WESTON, Fla. – Osteoarthritis affects over 32 million American adults and a recent study suggests it can lead to more than just painful joint inflammation.
Dr. Nestor Galvez, a neurologist with the Cleveland Clinic Weston, said researchers in Taiwan have reported evidence that people with osteoarthritis are at greater risk of developing Parkinson’s disease.
“It is presumed that having an inflammatory response is one of the reasons people develop Parkinson’s disease or that there is an inflammatory process going on and while it is true that there is an inflammatory process going around in the pathologically in the actual issue with Parkinson’s disease it is not certain yet if that would be the one and only cause and chances are it would be one of the many,” he said.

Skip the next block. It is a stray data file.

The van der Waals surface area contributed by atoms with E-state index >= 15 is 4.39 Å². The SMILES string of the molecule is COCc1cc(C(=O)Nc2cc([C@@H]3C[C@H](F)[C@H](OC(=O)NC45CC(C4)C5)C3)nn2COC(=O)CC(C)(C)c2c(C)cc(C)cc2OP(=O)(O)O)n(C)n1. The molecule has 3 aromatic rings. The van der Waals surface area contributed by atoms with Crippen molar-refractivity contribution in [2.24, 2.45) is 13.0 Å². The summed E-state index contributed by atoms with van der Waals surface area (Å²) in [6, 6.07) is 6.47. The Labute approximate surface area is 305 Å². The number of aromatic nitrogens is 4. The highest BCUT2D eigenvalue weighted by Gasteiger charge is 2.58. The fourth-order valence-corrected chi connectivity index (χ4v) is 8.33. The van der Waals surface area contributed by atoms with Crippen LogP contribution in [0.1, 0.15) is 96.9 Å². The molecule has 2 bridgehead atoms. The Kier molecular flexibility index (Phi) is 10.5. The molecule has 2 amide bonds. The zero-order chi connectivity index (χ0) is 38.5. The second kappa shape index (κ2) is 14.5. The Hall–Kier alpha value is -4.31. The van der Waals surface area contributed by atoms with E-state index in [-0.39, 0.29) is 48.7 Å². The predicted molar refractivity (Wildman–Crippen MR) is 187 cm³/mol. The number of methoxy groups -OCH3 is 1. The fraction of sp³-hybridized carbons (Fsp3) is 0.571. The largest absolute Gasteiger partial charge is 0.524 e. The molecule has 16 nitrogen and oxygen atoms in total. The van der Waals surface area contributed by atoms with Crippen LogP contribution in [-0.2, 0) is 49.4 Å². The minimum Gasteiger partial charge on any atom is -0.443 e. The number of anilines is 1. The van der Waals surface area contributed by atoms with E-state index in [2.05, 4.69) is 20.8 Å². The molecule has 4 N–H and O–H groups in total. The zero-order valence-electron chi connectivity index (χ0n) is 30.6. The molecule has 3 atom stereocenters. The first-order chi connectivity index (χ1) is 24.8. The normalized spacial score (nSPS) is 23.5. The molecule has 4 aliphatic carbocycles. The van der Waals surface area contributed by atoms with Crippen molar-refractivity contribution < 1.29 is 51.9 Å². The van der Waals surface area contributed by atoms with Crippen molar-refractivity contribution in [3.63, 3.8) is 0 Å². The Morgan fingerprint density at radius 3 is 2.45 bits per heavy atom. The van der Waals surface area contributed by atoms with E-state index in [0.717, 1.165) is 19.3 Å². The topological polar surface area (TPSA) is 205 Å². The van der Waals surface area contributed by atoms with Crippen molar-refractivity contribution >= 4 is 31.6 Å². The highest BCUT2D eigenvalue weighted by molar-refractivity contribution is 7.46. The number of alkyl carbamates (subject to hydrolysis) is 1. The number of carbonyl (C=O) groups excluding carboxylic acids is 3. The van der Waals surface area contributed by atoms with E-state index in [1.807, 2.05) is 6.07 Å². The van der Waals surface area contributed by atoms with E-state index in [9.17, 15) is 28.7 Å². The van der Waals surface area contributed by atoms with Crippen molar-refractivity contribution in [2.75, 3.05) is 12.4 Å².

Galvez said the researchers didn’t take into account other potential risk factors for Parkinson’s disease, including smoking.
A look at weight loss pills
A systemic review of randomized research into weight loss supplements found that popping a pill won’t help you peel off the pounds.
While an estimated one-third of Americans say they’ve used dietary supplements in an effort to lose weight, the review, published in the journal Obesity, found no evidence of any measurable benefit from these products, and alternative therapies.
While the council for responsible nutrition, which represents the supplement industry, questions the validity of this latest research, a study author says the findings suggest the need for more rigorous evaluation of weight loss products.
An estimated 40% of Americans are considered obese, increasing their risk of diabetes, heart disease, cancer and premature death.